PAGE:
If 240 amps passes through any significant amount of a human body for any significant period of time, investigators may have to employ DNA analysis to determine who that stuff they found all over the place used to be. You really don't want to make yourself part of a 240 amp circuit. Actually, only about 30 milliamps (0.03 amps) across the human heart has a good chance of stopping it.
Where people go wrong, here, is by thinking that if you disconnect one battery lead in your car, hold the end of that lead in one hand, touch the battery terminal with the other hand, shout "Je ne regrette rien!", and then get a partner in scientific exploration to turn the ignition key, you'll be deader, faster, than someone who's already started his skydive when he discovers that the thing on his back actually contains some chocolate and a sleeping bag.
What will actually happen in the above situation - the car situation, not the skydiving one - is nothing.
The reason for this is that the human body has quite a lot of resistance of its own. If you've got a good contact - the terminals are big enough that the whole palm of each hand can touch them - then the resistance across your body is likely to be between about 2,000 and 50,000 ohms. The thinner and wetter your skin, the lower the resistance will be.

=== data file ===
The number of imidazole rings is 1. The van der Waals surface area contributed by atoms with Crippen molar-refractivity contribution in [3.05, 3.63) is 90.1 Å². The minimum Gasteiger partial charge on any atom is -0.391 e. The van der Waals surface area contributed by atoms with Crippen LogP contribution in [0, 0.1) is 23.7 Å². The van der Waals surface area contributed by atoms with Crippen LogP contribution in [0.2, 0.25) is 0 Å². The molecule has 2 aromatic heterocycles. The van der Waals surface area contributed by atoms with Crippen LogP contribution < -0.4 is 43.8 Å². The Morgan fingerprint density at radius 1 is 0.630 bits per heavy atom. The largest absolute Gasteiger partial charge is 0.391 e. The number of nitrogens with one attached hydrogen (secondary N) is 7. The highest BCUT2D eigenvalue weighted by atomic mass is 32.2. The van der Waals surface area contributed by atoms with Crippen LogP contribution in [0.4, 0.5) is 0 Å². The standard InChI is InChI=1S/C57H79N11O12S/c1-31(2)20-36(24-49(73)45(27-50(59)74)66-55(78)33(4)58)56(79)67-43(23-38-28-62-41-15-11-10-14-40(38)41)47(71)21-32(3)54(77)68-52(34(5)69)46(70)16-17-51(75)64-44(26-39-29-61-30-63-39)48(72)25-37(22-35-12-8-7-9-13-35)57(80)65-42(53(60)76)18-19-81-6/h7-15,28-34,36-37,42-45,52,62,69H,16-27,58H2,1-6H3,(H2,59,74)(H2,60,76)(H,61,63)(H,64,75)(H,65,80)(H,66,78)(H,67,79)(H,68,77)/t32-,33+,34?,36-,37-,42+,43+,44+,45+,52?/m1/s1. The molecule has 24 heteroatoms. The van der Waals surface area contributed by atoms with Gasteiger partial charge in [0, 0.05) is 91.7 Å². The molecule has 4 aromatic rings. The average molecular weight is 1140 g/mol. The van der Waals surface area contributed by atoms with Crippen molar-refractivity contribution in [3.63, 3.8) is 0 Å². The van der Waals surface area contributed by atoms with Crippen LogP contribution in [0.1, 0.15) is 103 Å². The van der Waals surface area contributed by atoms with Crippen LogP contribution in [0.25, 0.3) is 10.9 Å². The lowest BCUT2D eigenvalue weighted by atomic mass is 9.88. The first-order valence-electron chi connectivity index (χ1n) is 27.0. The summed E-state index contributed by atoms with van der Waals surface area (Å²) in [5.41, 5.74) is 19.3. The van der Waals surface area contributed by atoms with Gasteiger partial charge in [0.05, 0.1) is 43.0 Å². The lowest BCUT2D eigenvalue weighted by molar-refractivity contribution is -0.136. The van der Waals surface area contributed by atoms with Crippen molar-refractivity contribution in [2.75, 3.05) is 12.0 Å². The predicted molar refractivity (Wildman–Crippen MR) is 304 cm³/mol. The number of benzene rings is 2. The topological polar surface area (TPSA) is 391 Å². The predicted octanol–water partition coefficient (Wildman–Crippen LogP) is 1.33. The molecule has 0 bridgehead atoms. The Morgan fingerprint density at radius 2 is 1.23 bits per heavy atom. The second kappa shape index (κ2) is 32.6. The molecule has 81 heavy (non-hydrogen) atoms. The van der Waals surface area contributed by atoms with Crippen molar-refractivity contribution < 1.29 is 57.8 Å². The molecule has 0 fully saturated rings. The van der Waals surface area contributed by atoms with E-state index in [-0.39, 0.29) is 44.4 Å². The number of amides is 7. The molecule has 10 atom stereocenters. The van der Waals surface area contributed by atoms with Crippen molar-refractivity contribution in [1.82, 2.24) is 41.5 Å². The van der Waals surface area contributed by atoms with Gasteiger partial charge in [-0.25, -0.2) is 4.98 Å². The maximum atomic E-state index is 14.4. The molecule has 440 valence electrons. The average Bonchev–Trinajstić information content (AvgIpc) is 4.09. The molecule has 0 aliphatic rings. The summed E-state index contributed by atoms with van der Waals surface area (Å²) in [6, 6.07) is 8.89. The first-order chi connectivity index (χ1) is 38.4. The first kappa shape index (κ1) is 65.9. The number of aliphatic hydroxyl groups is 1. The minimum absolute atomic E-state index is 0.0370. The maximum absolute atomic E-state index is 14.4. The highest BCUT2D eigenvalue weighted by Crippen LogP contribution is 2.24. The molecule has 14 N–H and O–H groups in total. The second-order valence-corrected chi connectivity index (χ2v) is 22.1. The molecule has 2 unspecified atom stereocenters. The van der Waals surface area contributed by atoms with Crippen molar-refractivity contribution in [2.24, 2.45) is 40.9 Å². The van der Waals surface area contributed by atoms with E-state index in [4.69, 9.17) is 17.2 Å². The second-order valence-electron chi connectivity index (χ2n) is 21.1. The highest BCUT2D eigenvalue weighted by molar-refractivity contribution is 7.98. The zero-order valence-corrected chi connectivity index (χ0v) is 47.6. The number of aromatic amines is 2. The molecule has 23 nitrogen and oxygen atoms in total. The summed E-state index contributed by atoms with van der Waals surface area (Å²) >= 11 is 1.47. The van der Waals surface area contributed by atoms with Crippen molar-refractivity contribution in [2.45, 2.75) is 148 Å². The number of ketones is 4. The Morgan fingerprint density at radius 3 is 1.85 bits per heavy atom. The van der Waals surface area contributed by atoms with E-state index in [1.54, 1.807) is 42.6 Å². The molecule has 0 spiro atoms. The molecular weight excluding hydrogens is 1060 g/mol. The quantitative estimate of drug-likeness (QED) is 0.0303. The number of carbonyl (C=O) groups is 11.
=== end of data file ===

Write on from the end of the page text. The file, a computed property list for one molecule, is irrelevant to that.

Even if your resistance is only 2000 ohms - which it probably won't be - that's enough to drop the circuit current to about 6mA. You may be able to feel that. You probably won't.
Since your resistance is actually likely to be much higher, the current through your body is likely to be trivially low. And since your body is part of the circuit, the current through the whole circuit will also be trivially low. Hence, the car will not start, and you will not die.
To emphasise this point, I sent my misguided electrician correspondent the above picture, of me holding wires connected to the terminals of the rather hefty battery I used for my do-it-yourself UPS piece.
I don't think it helped.
Anyway, this is why it's perfectly safe, electrically at least, to work on your PC with the thing plugged in and turned on. Inside the power supply are mains voltages that can hurt you. So don't go sticking screwdrivers in there. But outside the power supply, 24 volts is the most you can see, across the -12 and +12 rails.
You may smash a fingernail with a fan, you may cut yourself on your cheap pressed-metal case, you may destroy components in any of a number of amusing ways, but that's about the end of it. Unless your PSU has a horrible electrical fault or you've plugged it into a badly miswired outlet, electrocution is not on the agenda.
If you burn your skin off or stab through it - which can happen, in higher-than-mains electrocution cases and other mishaps, including certain naval incidents - then the resistance across the whole body under the skin is only about 500 ohms; even less, if you stab deep enough. So if you take a couple of sharp probes, connect them to 12 volts, and stab them into your chest, you'll be in a bad way.
Fortunately, though, most of us have skin everywhere we're likely to touch electrical contacts.
I've got a funny story about that, having to do with licking the mains and rebooting my brain. But it'll have to wait for another time.